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tv   CNN Newsroom With Brooke Baldwin  CNN  October 31, 2018 11:00am-12:00pm PDT

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they've been waiting for the united states really to put pressure on the saudis to try and get the answers, and so far it doesn't seem like the united states at least publicly is putting enough pressure on saudi arabia, wolf. >> all right, jomana, we'll stay in close touch with you. that's it for me. i'll be back at 5:00 p.m. eastern in "the situation room." "newsroom" with brooke baldwin starts right now. wolf, tha halloween. ki kids, when you're out mapping out the doors tonight looking for the good candy, don't be surprised if you get pocket constitutions. >> and president trump is trying to keep his republican majority in congress.
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he kicked off his eight-state rally with election day just six days away. we have chief correspondent and special appearance today by john king. welcome to you, sir. and here to discuss more on the breaking news this afternoon, cara scannel. president trump is blaming don meghan for the moral probe. so tell me what he said. >> in this final encounter between don meghan, he was focused on this cloud over the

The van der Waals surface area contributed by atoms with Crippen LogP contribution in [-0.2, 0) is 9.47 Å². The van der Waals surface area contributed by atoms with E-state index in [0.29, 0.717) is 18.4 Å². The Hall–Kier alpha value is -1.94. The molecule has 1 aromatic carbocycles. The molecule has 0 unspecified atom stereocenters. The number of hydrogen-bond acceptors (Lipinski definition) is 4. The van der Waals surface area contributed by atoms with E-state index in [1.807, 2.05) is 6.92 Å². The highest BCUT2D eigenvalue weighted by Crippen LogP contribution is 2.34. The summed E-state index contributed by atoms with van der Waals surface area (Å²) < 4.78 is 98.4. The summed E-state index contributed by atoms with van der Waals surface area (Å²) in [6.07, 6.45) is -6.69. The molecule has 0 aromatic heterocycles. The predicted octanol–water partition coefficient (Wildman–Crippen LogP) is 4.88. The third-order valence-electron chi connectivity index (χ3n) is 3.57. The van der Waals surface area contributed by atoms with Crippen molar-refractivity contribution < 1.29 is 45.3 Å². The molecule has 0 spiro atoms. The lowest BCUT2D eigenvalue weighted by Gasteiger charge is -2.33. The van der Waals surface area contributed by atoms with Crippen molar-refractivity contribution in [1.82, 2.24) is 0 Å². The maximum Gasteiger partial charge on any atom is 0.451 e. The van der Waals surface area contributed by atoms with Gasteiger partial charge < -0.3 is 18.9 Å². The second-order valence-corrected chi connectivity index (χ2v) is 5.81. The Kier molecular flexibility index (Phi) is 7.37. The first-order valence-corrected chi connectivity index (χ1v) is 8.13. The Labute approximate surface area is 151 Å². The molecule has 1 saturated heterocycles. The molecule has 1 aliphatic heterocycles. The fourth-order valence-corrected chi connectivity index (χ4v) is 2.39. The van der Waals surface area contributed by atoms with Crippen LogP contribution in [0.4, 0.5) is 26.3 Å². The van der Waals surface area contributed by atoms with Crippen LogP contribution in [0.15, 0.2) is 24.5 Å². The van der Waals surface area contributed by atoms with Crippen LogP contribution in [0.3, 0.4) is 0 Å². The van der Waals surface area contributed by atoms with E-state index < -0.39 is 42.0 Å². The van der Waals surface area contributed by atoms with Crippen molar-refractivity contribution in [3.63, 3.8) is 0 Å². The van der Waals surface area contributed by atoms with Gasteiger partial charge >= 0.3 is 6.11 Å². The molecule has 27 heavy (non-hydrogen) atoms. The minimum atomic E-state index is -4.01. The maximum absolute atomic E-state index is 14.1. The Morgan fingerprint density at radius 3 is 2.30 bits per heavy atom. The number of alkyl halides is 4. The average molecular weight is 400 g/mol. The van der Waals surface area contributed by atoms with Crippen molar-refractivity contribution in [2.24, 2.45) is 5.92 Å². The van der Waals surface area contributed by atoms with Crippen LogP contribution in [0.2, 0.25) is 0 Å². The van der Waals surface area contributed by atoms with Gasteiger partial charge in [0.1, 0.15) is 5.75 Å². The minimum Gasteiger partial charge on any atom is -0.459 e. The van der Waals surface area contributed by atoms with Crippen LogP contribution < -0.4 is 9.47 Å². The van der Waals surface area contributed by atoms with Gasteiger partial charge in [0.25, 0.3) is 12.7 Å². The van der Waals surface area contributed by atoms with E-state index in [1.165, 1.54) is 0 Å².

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presidency. meghan didn't appoint robert mueller but he did cooperate with his investigation. he met with him multiple times, answering questions about mueller's desire to fire robert mueller himself, to want to pressure jeff sessions to recuse himself. so this kind of is part of this big tumultuous relationship that has continued between these men despite meghan getting two supreme court justices on the bench for trump. a weird way to end this relationship with mueller fixated on the investigation while he's having his final good-bye chat with meghan. >> john, you heard her sort of explanation, a bizarre way to leave the building. is this all about the blame game?